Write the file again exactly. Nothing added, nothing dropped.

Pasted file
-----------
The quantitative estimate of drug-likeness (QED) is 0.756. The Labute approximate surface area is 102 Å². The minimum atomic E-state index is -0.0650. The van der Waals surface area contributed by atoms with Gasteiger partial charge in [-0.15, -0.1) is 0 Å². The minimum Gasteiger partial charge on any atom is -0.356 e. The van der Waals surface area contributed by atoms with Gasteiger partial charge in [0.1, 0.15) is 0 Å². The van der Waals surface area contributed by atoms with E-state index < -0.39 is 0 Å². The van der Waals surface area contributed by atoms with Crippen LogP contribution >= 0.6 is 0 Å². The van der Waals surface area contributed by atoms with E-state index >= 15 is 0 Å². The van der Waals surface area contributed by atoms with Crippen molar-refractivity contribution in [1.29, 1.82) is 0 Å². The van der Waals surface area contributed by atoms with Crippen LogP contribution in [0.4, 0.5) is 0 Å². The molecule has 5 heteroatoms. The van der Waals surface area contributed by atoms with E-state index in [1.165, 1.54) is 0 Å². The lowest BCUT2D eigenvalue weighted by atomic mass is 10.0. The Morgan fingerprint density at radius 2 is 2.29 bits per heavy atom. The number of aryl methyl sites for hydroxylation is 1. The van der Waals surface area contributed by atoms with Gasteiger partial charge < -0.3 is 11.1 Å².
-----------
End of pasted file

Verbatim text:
The quantitative estimate of drug-likeness (QED) is 0.756. The Labute approximate surface area is 102 Å². The minimum atomic E-state index is -0.0650. The van der Waals surface area contributed by atoms with Gasteiger partial charge in [-0.15, -0.1) is 0 Å². The minimum Gasteiger partial charge on any atom is -0.356 e. The van der Waals surface area contributed by atoms with Gasteiger partial charge in [0.1, 0.15) is 0 Å². The van der Waals surface area contributed by atoms with E-state index < -0.39 is 0 Å². The van der Waals surface area contributed by atoms with Crippen LogP contribution >= 0.6 is 0 Å². The van der Waals surface area contributed by atoms with E-state index >= 15 is 0 Å². The van der Waals surface area contributed by atoms with Crippen molar-refractivity contribution in [1.29, 1.82) is 0 Å². The van der Waals surface area contributed by atoms with Crippen LogP contribution in [0.4, 0.5) is 0 Å². The molecule has 5 heteroatoms. The van der Waals surface area contributed by atoms with E-state index in [1.165, 1.54) is 0 Å². The lowest BCUT2D eigenvalue weighted by atomic mass is 10.0. The Morgan fingerprint density at radius 2 is 2.29 bits per heavy atom. The number of aryl methyl sites for hydroxylation is 1. The van der Waals surface area contributed by atoms with Gasteiger partial charge < -0.3 is 11.1 Å².